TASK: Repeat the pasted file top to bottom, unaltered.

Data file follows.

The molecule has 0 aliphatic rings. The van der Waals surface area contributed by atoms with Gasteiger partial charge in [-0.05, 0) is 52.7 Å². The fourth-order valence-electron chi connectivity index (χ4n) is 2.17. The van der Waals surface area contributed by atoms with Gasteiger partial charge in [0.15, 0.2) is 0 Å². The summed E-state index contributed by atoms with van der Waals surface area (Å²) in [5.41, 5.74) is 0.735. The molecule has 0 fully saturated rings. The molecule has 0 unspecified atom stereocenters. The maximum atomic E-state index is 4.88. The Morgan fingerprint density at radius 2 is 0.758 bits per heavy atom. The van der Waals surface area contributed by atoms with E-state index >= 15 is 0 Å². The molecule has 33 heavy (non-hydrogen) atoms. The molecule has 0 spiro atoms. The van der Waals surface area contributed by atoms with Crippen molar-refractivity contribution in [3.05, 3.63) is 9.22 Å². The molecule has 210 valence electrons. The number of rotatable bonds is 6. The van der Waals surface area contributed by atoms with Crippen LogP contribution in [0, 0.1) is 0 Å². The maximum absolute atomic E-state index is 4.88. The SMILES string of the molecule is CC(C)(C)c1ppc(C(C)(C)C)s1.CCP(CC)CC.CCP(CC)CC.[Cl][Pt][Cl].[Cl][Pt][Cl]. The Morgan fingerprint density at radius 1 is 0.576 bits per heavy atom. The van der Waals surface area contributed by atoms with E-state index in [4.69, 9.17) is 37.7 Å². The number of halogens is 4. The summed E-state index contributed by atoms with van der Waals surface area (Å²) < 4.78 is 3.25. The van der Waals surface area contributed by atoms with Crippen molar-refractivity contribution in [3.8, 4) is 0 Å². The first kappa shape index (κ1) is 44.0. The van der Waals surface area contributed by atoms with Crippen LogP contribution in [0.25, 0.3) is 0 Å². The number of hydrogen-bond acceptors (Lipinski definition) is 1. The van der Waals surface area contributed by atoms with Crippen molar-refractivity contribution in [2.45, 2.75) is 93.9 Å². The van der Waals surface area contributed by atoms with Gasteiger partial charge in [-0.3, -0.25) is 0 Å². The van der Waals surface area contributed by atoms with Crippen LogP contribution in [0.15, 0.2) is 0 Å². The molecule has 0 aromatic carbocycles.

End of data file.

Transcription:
The molecule has 0 aliphatic rings. The van der Waals surface area contributed by atoms with Gasteiger partial charge in [-0.05, 0) is 52.7 Å². The fourth-order valence-electron chi connectivity index (χ4n) is 2.17. The van der Waals surface area contributed by atoms with Gasteiger partial charge in [0.15, 0.2) is 0 Å². The summed E-state index contributed by atoms with van der Waals surface area (Å²) in [5.41, 5.74) is 0.735. The molecule has 0 fully saturated rings. The molecule has 0 unspecified atom stereocenters. The maximum atomic E-state index is 4.88. The Morgan fingerprint density at radius 2 is 0.758 bits per heavy atom. The van der Waals surface area contributed by atoms with E-state index >= 15 is 0 Å². The molecule has 33 heavy (non-hydrogen) atoms. The molecule has 0 spiro atoms. The van der Waals surface area contributed by atoms with Crippen molar-refractivity contribution in [3.05, 3.63) is 9.22 Å². The molecule has 210 valence electrons. The number of rotatable bonds is 6. The van der Waals surface area contributed by atoms with Crippen LogP contribution in [0, 0.1) is 0 Å². The maximum absolute atomic E-state index is 4.88. The SMILES string of the molecule is CC(C)(C)c1ppc(C(C)(C)C)s1.CCP(CC)CC.CCP(CC)CC.[Cl][Pt][Cl].[Cl][Pt][Cl]. The Morgan fingerprint density at radius 1 is 0.576 bits per heavy atom. The van der Waals surface area contributed by atoms with E-state index in [4.69, 9.17) is 37.7 Å². The number of halogens is 4. The summed E-state index contributed by atoms with van der Waals surface area (Å²) < 4.78 is 3.25. The van der Waals surface area contributed by atoms with Crippen molar-refractivity contribution in [3.8, 4) is 0 Å². The first kappa shape index (κ1) is 44.0. The van der Waals surface area contributed by atoms with Crippen LogP contribution in [0.25, 0.3) is 0 Å². The number of hydrogen-bond acceptors (Lipinski definition) is 1. The van der Waals surface area contributed by atoms with Crippen molar-refractivity contribution in [2.45, 2.75) is 93.9 Å². The van der Waals surface area contributed by atoms with Gasteiger partial charge in [-0.3, -0.25) is 0 Å². The van der Waals surface area contributed by atoms with Crippen LogP contribution in [0.15, 0.2) is 0 Å². The molecule has 0 aromatic carbocycles.